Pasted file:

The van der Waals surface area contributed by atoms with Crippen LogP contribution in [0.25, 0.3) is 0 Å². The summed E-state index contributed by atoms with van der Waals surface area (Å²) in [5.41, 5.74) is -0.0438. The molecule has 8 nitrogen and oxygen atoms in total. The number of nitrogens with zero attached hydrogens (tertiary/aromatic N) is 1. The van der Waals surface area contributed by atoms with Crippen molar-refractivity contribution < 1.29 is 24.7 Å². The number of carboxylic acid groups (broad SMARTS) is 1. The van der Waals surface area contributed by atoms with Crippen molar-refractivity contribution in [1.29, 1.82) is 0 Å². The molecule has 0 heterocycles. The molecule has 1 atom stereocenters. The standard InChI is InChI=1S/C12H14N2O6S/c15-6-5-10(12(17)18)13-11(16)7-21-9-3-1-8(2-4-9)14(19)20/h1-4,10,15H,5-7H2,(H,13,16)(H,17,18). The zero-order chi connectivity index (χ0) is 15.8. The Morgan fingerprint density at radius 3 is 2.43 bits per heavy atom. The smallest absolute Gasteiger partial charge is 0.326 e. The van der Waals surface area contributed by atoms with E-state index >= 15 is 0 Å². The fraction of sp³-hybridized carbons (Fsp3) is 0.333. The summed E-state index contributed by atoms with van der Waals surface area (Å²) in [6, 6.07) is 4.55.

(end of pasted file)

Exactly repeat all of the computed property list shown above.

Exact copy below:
The van der Waals surface area contributed by atoms with Crippen LogP contribution in [0.25, 0.3) is 0 Å². The summed E-state index contributed by atoms with van der Waals surface area (Å²) in [5.41, 5.74) is -0.0438. The molecule has 8 nitrogen and oxygen atoms in total. The number of nitrogens with zero attached hydrogens (tertiary/aromatic N) is 1. The van der Waals surface area contributed by atoms with Crippen molar-refractivity contribution < 1.29 is 24.7 Å². The number of carboxylic acid groups (broad SMARTS) is 1. The van der Waals surface area contributed by atoms with Crippen molar-refractivity contribution in [1.29, 1.82) is 0 Å². The molecule has 0 heterocycles. The molecule has 1 atom stereocenters. The standard InChI is InChI=1S/C12H14N2O6S/c15-6-5-10(12(17)18)13-11(16)7-21-9-3-1-8(2-4-9)14(19)20/h1-4,10,15H,5-7H2,(H,13,16)(H,17,18). The zero-order chi connectivity index (χ0) is 15.8. The Morgan fingerprint density at radius 3 is 2.43 bits per heavy atom. The smallest absolute Gasteiger partial charge is 0.326 e. The van der Waals surface area contributed by atoms with E-state index >= 15 is 0 Å². The fraction of sp³-hybridized carbons (Fsp3) is 0.333. The summed E-state index contributed by atoms with van der Waals surface area (Å²) in [6, 6.07) is 4.55.